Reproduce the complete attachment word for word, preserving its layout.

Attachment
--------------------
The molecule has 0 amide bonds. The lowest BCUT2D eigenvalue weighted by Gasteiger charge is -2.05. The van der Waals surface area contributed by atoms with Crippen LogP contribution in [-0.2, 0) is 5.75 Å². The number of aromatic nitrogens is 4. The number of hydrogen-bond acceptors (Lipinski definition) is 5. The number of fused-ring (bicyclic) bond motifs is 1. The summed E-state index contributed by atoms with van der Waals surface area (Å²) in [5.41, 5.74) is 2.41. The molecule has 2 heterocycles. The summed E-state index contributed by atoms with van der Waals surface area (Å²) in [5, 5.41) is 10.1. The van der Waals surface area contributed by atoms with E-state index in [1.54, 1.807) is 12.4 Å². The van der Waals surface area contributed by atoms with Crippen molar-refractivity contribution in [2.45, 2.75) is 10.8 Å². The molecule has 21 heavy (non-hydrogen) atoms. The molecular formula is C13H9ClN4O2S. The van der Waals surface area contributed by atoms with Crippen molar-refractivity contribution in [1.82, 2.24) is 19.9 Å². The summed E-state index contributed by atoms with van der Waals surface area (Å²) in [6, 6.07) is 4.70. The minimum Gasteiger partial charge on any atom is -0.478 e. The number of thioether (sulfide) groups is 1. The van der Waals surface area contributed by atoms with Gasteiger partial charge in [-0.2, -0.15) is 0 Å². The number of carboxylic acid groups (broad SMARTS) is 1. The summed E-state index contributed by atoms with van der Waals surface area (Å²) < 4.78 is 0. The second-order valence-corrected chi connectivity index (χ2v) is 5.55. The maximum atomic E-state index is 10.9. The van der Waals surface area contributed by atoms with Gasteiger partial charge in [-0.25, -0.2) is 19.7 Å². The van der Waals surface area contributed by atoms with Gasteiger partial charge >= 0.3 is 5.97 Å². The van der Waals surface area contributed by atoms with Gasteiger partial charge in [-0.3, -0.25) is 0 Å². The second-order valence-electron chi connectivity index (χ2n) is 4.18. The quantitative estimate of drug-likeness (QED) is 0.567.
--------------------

The molecule has 0 amide bonds. The lowest BCUT2D eigenvalue weighted by Gasteiger charge is -2.05. The van der Waals surface area contributed by atoms with Crippen LogP contribution in [-0.2, 0) is 5.75 Å². The number of aromatic nitrogens is 4. The number of hydrogen-bond acceptors (Lipinski definition) is 5. The number of fused-ring (bicyclic) bond motifs is 1. The summed E-state index contributed by atoms with van der Waals surface area (Å²) in [5.41, 5.74) is 2.41. The molecule has 2 heterocycles. The summed E-state index contributed by atoms with van der Waals surface area (Å²) in [5, 5.41) is 10.1. The van der Waals surface area contributed by atoms with E-state index in [1.54, 1.807) is 12.4 Å². The van der Waals surface area contributed by atoms with Crippen molar-refractivity contribution in [2.45, 2.75) is 10.8 Å². The molecule has 21 heavy (non-hydrogen) atoms. The molecular formula is C13H9ClN4O2S. The van der Waals surface area contributed by atoms with Crippen molar-refractivity contribution in [1.82, 2.24) is 19.9 Å². The summed E-state index contributed by atoms with van der Waals surface area (Å²) in [6, 6.07) is 4.70. The minimum Gasteiger partial charge on any atom is -0.478 e. The number of thioether (sulfide) groups is 1. The van der Waals surface area contributed by atoms with Gasteiger partial charge in [-0.2, -0.15) is 0 Å². The number of carboxylic acid groups (broad SMARTS) is 1. The summed E-state index contributed by atoms with van der Waals surface area (Å²) < 4.78 is 0. The second-order valence-corrected chi connectivity index (χ2v) is 5.55. The maximum atomic E-state index is 10.9. The van der Waals surface area contributed by atoms with Gasteiger partial charge in [-0.25, -0.2) is 19.7 Å². The van der Waals surface area contributed by atoms with Gasteiger partial charge >= 0.3 is 5.97 Å². The van der Waals surface area contributed by atoms with Gasteiger partial charge in [-0.3, -0.25) is 0 Å². The second-order valence-electron chi connectivity index (χ2n) is 4.18. The quantitative estimate of drug-likeness (QED) is 0.567.